The Soil Association’s Organic Market Report 2020 highlights that the UK organic market continues to grow, year on year, with sales increasing by 4.5% in 2019. That means that £200 million is spent on organic products in the UK every month.
During 2019 Organic in the UK bucked the Brexit uncertainty and low consumer confidence. with Nielsen data showing that organic sales growth was more than double that of non-organic.
Core organic categories have had a steady year as they have had to compete with unsustainably low prices on non-organic equivalents. For example, Organic produce and dairy have competed with promotions and lower shelf prices, but sales volume still held up.
The online market built its strength, increasing sales by an impressive 11.2%. This makes the UK the third largest online buyer of organic in the world, according to the global ecommerce market ranking report from eShopWorld. The increase has largely been driven by Ocado, sales of which have risen by 12%. The online retailer’s partnership with M&S in September 2020 offers more opportunity for organic businesses through this channel.
Successful box schemes are also driving growth in this market. Indeed, online sales for organic through this mechanic are well established, from beauty and supplements, to baby food and essentials like groceries and bottled milk. Home delivery retailers such as Milk & More, for example, added significantly to their ranges during 2019. Investment in new larger independent stores is helping to increase the availability of organic. In London in 2019, Planet Organic opened a new store in Queen’s Park and As Nature Intended relaunched one in Balham. Other new stores are opening across the UK and traditional health stores and delis are adding to their ranges, according to wholesalers.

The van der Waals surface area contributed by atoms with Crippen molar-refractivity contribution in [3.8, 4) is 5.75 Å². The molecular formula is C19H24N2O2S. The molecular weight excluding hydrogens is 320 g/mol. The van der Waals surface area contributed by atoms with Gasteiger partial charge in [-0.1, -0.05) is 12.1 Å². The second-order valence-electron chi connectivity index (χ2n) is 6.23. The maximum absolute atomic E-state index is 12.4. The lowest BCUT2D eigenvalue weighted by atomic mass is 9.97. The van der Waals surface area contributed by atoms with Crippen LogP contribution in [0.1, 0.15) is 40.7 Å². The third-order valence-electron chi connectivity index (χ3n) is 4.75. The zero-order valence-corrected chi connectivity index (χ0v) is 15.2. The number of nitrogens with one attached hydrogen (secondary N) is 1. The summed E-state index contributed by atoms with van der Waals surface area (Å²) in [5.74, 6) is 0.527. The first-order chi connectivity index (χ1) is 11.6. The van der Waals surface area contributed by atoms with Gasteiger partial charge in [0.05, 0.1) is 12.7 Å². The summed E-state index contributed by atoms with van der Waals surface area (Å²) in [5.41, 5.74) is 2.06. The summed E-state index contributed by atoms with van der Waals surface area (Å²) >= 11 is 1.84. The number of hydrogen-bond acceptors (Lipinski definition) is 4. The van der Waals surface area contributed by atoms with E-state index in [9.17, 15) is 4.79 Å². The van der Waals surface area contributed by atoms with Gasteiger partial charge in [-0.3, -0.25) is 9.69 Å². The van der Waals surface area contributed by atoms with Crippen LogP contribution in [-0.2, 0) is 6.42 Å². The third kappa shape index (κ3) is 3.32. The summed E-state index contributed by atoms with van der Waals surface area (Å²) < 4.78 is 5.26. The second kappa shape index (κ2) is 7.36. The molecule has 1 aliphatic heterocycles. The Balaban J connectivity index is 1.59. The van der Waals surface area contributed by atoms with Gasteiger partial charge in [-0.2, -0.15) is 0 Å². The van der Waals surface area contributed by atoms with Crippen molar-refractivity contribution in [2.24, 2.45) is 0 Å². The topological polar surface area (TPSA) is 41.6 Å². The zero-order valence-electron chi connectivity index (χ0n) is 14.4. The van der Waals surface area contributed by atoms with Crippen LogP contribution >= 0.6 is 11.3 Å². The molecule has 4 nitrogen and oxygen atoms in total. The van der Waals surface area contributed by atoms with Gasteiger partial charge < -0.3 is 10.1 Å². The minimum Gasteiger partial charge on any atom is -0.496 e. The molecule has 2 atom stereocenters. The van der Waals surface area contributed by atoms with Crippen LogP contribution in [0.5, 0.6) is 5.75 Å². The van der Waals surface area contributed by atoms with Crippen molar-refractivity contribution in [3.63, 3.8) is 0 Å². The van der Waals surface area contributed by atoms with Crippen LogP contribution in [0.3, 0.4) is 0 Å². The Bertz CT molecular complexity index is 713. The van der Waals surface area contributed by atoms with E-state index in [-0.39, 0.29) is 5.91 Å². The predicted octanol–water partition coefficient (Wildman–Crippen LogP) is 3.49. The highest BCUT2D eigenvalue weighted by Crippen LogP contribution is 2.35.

A huge 82% of independent shops surveyed by the Soil Association were focusing on zero waste in their stores. Almost a quarter of the amount the UK spends on organic in foodservice is through the Soil Association’s Food for Life Served Here scheme. Now, £23.2 million is spent on organic through this scheme, up from £19.5 million in 2018. There’s been an 8.3% rise in sales across foodservice, an exciting sector.
The global organic market continues to grow, reaching 92 billion euros with almost 3 million producers worldwide in 2017. The UK is the ninth largest organic market in the world, dropping from seventh place.
The most popular organic items in the UK shopper’s basket are still milk (5.5%), tea (8%), carrots (14%), bananas (9.8%) and yoghurts (7.8%). These are the highest penetration categories for organic. Organic meets the demand for plant-based diets. Research from Kantar shows that in-home plant-based meals have increased by nearly a quarter (23%) since 2015. A significant number of organic brands are also plant-based. They are benefiting from the extra exposure with increased sales in supermarkets. Conversely, red meat sales through some supermarkets are struggling, yet we predict that better quality meat sales through other channels are benefiting.